Robin Abcarian Commentary, news and analysis
Column

One of the few attorneys to force a gun maker out of business reflects on his case and the American firearms culture

For Californians, this has been a pretty good summer for gun control.

In July, Gov. Jerry Brown signed a package of bills that put some common-sense restrictions on guns: background checks for ammunition purchases, outlawing the possession of magazines that hold more than 10 rounds, closing the “bullet button loophole” that allowed an end-run around California’s ban on assault rifles.

In August, California became the first state to fund a center devoted to the study of gun violence and public health. The center will be based at UC Davis and run by Garen Wintemute, an emergency room physician who has worked tirelessly to promote the idea that gun violence is not just a public health hazard, but can be studied and prevented. (Our wimpy Congress, by contrast, has prohibited spending money on such research. Why? Because, as John Boehner once put it, “A gun is not a disease.”)

This good news put me in mind of Richard Ruggieri, a Berkeley attorney who has the distinction of being among the few product liability litigators who has ever driven a gun maker out of business. Ruggieri, 61, persuaded a jury that guns should be held to the same product safety standards as food processors. That victory, along with California’s strict gun laws, has inarguably made our state safer.

He told me Tuesday that he’s tired of simplistic arguments over guns.

“This is Berkeley, so there’s a good portion of people who think ‘Why don’t we just make all the guns go away?’” said Ruggieri, sitting on the front deck of his hillside home. “Of course, we have to have guns. I propose that we recognize the 2nd Amendment is here to stay. Maybe I can’t say, ‘You can’t have a gun.’ Maybe, God forbid, I can’t say, ‘You can’t carry a gun walking down the street.’ But I sure as hell can say that if you’re going to exercise your 2nd Amendment right and carry a gun, I am entitled, for my protection as a bystander, to have you have a level of training, counseling and background checks.”

And, of course, to guns that work properly.

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In 2003, Ruggieri tried a lawsuit against Bruce Jennings, a notorious Southern California gun maker who did business under a variety of names, including Bryco Arms. Jennings was the scion of a family whose intertwined firearms companies were known as the “Ring of Fire,” a phrase coined by Wintemute. Over 40 years, these companies had produced millions of cheap weapons — Saturday night specials — that were used in the commission of thousands of crimes.

Ruggieri represented Brandon Maxfield, who became a quadriplegic in 1994 at age 7 after a babysitter accidentally shot him with a defective Bryco Arms Model 38 pistol. The defect was egregious; the gun’s safety had to be off before the gun could be unloaded.

“Why, when you have a food processor, do you require us to put the top on before the blades start spinning?” Ruggieri said. “So you can’t cut off your fingers. What if the food processor required you to take the lid off before you could spin the blades? That’s basically what Brandon’s gun did.”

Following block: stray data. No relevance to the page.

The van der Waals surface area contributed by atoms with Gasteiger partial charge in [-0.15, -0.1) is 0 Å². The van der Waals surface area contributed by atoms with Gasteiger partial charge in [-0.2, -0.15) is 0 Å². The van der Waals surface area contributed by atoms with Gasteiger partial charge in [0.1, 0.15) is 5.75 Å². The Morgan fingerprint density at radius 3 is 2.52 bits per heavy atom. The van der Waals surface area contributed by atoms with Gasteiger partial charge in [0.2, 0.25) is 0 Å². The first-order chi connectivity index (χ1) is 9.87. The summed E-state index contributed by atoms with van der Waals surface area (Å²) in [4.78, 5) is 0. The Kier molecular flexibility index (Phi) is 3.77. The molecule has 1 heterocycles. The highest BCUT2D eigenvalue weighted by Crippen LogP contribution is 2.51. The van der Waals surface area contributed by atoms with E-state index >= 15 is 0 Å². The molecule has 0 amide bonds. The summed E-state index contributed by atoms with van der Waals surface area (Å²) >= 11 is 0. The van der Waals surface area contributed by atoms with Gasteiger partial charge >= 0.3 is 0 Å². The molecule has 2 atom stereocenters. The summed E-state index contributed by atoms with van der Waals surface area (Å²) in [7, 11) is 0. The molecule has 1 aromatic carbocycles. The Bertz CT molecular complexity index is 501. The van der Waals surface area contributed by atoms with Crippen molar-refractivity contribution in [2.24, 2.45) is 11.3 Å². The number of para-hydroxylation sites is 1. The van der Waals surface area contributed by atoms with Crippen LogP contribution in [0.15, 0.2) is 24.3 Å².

In 2003, a civil jury unanimously awarded Maxfield $24 million. 

Jennings, who had no insurance, was personally on the hook. He declared bankruptcy and scooted off to Florida, where generous homestead laws allow residents to shelter unlimited amounts of home equity from creditors. Maxfield’s extraordinary victory had driven a stake through the heart of the Ring of Fire.

Over time, Maxfield has recovered $8 million dollars, but he still held out hope that he’d be paid the full amount. With each month that passes, the balance grows. Ruggieri, for his part, has been working for years to recover the money.

In 2012, he learned that Jennings, 67, had pleaded guilty to possession and distribution of child pornography in Florida and had been sentenced to 10 years in federal prison. Authorities, who put him in the “upper tier” of pornographers, found thousands of images and videos of children on his computers. Because Jennings’ million-dollar home was used in the commission of his crimes, Jennings agreed to put it up for sale and forfeit half the value to the federal government.

Ruggieri was certain he’d be able to capture the remaining $500,000 for Maxfield, now 27, who lives in Willits with his parents and still requires expensive medical care.

But Jennings was able to hammer out a deal with federal prosecutors that let his wife keep the balance from the home sale. His wife’s attorneys argued that she was a victim, too, and did not deserve to be penalized.

Ruggieri appealed. In July, the Justice Department’s Asset Forfeiture and Money Laundering Section refused to reconsider.

“We didn’t know the feds would swoop in and undermine us,” Ruggieri said. “An agreement like that is just wrong on its face.”

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One of the things jurors learned during Jennings’ civil trial, chronicled in the book “Move to Fire” by journalist Michael Harkins, was that most of his cheap guns were sold to people who didn’t know very much about them.

“This is a low-cost, low-quality firearm,” Ruggieri told the jury. “Sold primarily in pawnshops to people who have little or no experience or training. This gun defines its own market, because people with experience or training don’t buy guns like this.”

Thankfully, that market has dried up. 

Instead of being infamous for producing some of the worst guns in the country, California is now better known for having the strictest gun laws in the nation, its willingness to study gun violence as a public health hazard, and a crime rate that is lower than it’s been in decades.

robin.abcarian@latimes.com 

Twitter: @AbcarianLAT

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